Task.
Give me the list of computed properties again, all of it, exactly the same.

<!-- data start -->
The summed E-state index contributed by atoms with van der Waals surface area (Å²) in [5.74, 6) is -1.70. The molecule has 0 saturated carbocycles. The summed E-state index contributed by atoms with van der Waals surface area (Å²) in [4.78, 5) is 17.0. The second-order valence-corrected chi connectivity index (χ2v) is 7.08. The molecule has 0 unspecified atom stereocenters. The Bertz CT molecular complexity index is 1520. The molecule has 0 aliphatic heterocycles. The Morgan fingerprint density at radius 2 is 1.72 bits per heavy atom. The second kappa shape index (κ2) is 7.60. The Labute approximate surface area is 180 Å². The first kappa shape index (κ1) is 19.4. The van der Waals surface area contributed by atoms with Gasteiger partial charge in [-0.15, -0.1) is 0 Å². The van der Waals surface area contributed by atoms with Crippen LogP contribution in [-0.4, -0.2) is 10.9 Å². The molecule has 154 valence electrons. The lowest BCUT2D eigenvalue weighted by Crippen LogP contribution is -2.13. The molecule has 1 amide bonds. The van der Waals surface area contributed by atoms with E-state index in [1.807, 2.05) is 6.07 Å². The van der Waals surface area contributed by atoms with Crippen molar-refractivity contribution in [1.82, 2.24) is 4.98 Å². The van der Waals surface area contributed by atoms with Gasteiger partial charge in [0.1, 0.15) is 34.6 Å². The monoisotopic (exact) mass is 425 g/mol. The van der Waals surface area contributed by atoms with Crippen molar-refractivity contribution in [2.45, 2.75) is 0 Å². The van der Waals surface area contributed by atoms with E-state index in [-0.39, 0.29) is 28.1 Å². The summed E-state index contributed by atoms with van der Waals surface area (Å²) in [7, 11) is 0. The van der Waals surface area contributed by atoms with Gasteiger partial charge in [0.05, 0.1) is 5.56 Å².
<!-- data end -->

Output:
The summed E-state index contributed by atoms with van der Waals surface area (Å²) in [5.74, 6) is -1.70. The molecule has 0 saturated carbocycles. The summed E-state index contributed by atoms with van der Waals surface area (Å²) in [4.78, 5) is 17.0. The second-order valence-corrected chi connectivity index (χ2v) is 7.08. The molecule has 0 unspecified atom stereocenters. The Bertz CT molecular complexity index is 1520. The molecule has 0 aliphatic heterocycles. The Morgan fingerprint density at radius 2 is 1.72 bits per heavy atom. The second kappa shape index (κ2) is 7.60. The Labute approximate surface area is 180 Å². The first kappa shape index (κ1) is 19.4. The van der Waals surface area contributed by atoms with Gasteiger partial charge in [-0.15, -0.1) is 0 Å². The van der Waals surface area contributed by atoms with Crippen LogP contribution in [-0.4, -0.2) is 10.9 Å². The molecule has 154 valence electrons. The lowest BCUT2D eigenvalue weighted by Crippen LogP contribution is -2.13. The molecule has 1 amide bonds. The van der Waals surface area contributed by atoms with E-state index in [1.807, 2.05) is 6.07 Å². The van der Waals surface area contributed by atoms with Crippen molar-refractivity contribution in [1.82, 2.24) is 4.98 Å². The van der Waals surface area contributed by atoms with Gasteiger partial charge in [0.1, 0.15) is 34.6 Å². The monoisotopic (exact) mass is 425 g/mol. The van der Waals surface area contributed by atoms with Crippen molar-refractivity contribution in [2.45, 2.75) is 0 Å². The van der Waals surface area contributed by atoms with E-state index in [-0.39, 0.29) is 28.1 Å². The summed E-state index contributed by atoms with van der Waals surface area (Å²) in [7, 11) is 0. The van der Waals surface area contributed by atoms with Gasteiger partial charge in [0.05, 0.1) is 5.56 Å².